Sep 14, 2014; Denver, CO, USA; Denver Broncos quarterback Peyton Manning (18) takes a snap from center Manny Ramirez (66) in the first quarter against the Kansas City Chiefs at Sports Authority Field at Mile High. Mandatory Credit: Ron Chenoy-USA TODAY Sports
Before this season started, I raised a question about an aspect I felt would keep the Denver Broncos from winning the Super Bowl.
After three games, the question is still there but it’s ringing even louder in my ears.
Is Manny Ramirez the answer at center for this offense and team?
Before we get to the answer, let’s look back.
In the Super Bowl years of the 1990s, Denver had arguably the best center in football in Tom Nalen. He was the leader of that unit, and you need that from your center. Regardless of how good the guard play is, if the center is the weakest link on your line, it’s a huge problem. With Nalen, there was never a question. There never was doubt.
More from Broncos News
- Denver Broncos dream coaching staff for DeMeco Ryans
- Denver Broncos: “Sleeper” David Shaw checks every box
- The Broncos’ coaching search likely has not gone to plan
- Special Chiefs Suck Offer: Bet $5, Win $150 if Joe Burrow Passes for ONE YARD vs KC
- 3 reasons Sean Payton should not coach the Broncos
In training camp, Ramirez said his Super Bowl blunder was “water under the bridge.” Given how he snaps, shouldn’t it be water over the bridge?
The current Broncos center also said he wouldn’t let that play (you know the play) haunt him.
No doubt Ramirez had a phenomenal 2013 season in a position he hadn’t played for 12 years. Injuries forced Denver’s hand in that regard. And Ramirez did a great job of taking that role on the offensive line.
The problem is in the biggest moment of the season for Denver, in the first play from scrimmage, he crumbled under the pressure like a potato chip he munches on.
Through the first three games of the 2014 season, Ramirez has been by far the worst player on an offensive line that plays and looks as if it has never run blocked before. In Sunday’s game against the Seattle Seahawks, Ramirez graded at a -3.0. Honestly, I don’t know how he scored that high.
Sep 7, 2014; Denver, CO, USA; Denver Broncos guard Louis Vasquez (65) and center Manny Ramirez (66) during the first quarter against the Indianapolis Colts at Sports Authority Field at Mile High. Mandatory Credit: Ron Chenoy-USA TODAY Sports
At this point, Ramirez has shown he can’t be trusted to do what the Broncos need from this position. He’s the weak link in this unit and it’s apparent to just about everyone.
Coach John Fox and the Broncos cannot trust Ramirez to make it right this season. He’s shown he can’t do it.
How many chances should he get to show he can do the job at the level Peyton Manning and the offense need him to?
If OK or adequate is what Fox and the Broncos want from their center, Ramirez is their guy. But at this point in the season, Ramirez hasn’t even done that. He’s been terrible.
If he gets it figured out, he will deliver big doses of “OK” and “adequate” all season long. That’s a big “if” at this point.
Earlier this week, Fox said the offensive line is under scrutiny, as it should be. He listed two players who might get a chance to play: Michael Schofield and Ben Garland, whom Fox brought up without being asked. There was no mention of veteran Will Montgomery. If the Broncos want to see improved play along the offensive line, when they come back from the bye, Montgomery needs to be the center. He can’t do any worse than Ramirez.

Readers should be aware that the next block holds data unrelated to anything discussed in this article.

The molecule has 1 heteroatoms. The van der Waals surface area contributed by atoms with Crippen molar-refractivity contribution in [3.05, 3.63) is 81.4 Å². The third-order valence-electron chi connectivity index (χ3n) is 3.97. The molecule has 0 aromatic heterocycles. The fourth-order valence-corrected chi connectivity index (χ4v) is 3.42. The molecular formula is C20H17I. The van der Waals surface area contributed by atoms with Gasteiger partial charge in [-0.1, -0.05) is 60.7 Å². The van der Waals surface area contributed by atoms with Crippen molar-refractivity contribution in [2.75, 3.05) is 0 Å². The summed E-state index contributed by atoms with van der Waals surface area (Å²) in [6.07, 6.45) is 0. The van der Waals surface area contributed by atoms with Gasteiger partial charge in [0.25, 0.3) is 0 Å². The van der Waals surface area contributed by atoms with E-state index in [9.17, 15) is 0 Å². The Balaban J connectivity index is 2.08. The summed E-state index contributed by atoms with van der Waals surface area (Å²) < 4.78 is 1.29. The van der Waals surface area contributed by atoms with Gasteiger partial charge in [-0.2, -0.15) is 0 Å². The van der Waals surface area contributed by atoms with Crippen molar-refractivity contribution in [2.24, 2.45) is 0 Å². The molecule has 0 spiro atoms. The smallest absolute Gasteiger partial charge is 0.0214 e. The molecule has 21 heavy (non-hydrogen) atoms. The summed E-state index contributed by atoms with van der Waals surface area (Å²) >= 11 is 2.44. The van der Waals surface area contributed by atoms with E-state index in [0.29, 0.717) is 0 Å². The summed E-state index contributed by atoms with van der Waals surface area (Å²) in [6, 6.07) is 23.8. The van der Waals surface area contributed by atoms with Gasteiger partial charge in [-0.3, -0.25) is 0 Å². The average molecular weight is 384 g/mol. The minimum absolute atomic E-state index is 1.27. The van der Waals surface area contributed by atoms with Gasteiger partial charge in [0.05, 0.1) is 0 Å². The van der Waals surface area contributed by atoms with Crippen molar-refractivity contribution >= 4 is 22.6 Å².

Full disclosure: I have never liked Ramirez. I think he’s slow – both physically and mentally. When there is a penalty on the offensive line, Ramirez is usually the culprit. He led the offensive line with 11 flags last season (one was declined). That means holding or false start penalties, proving what I just said about being slow.
Ramirez demonstrated he’s a liability when the team needs him to step up. This season, he couldn’t block a 3-year-old from getting to his fridge, let alone 300-pound defensive tackles going after his quarterback.
It’s easier to shine as a player when no one expects it from you. What makes great players great is when it’s expected and they still deliver. When the pressure is on, they use it as a motivator to get better. It is clear Ramirez hasn’t and can’t.
The Seahawks gave teams the blueprint to beat Ramirez in the Super Bowl, though it doesn’t take much. And they did it again on Sunday, when they tossed him around like a rag doll. Hence the -3.0 grade from PFF.
When you look at all of the changes John Elway made to his roster because of the Super Bowl debacle, one constant is still there and he’s still failing in miserable fashion: Ramirez. At least this time he didn’t snap the ball out of the stadium on the first play from scrimmage.
Denver has no room for error.
Do the Broncos really want to hang the anchor of the offensive line on Ramirez? He’s a guy who has shown, yet again, he cannot do the job.
This is a “what have you done for me lately” league. The play of Ramirez has a stench to it like severe garlic breath. I can’t imagine the Broncos want to be reminded of that stench over and over and over as the season wears on. Or worse, Manning takes a hit from a guy Ramirez couldn’t block.
But that stench will linger because that’s how Fox rolls. He develops a bizarre attachment to players and it clouds his judgment.
The fascination and experiment with Ramirez needs to end before it’s too late.
Aug 23, 2014; Denver, CO, USA; Denver Broncos quarterback Peyton Manning (18) talks with center Manny Ramirez (66) in the first quarter against the Houston Texans at Sports Authority Field at Mile High. The Texans defeated the Broncos 18-17. Mandatory Credit: Isaiah J. Downing-USA TODAY Sports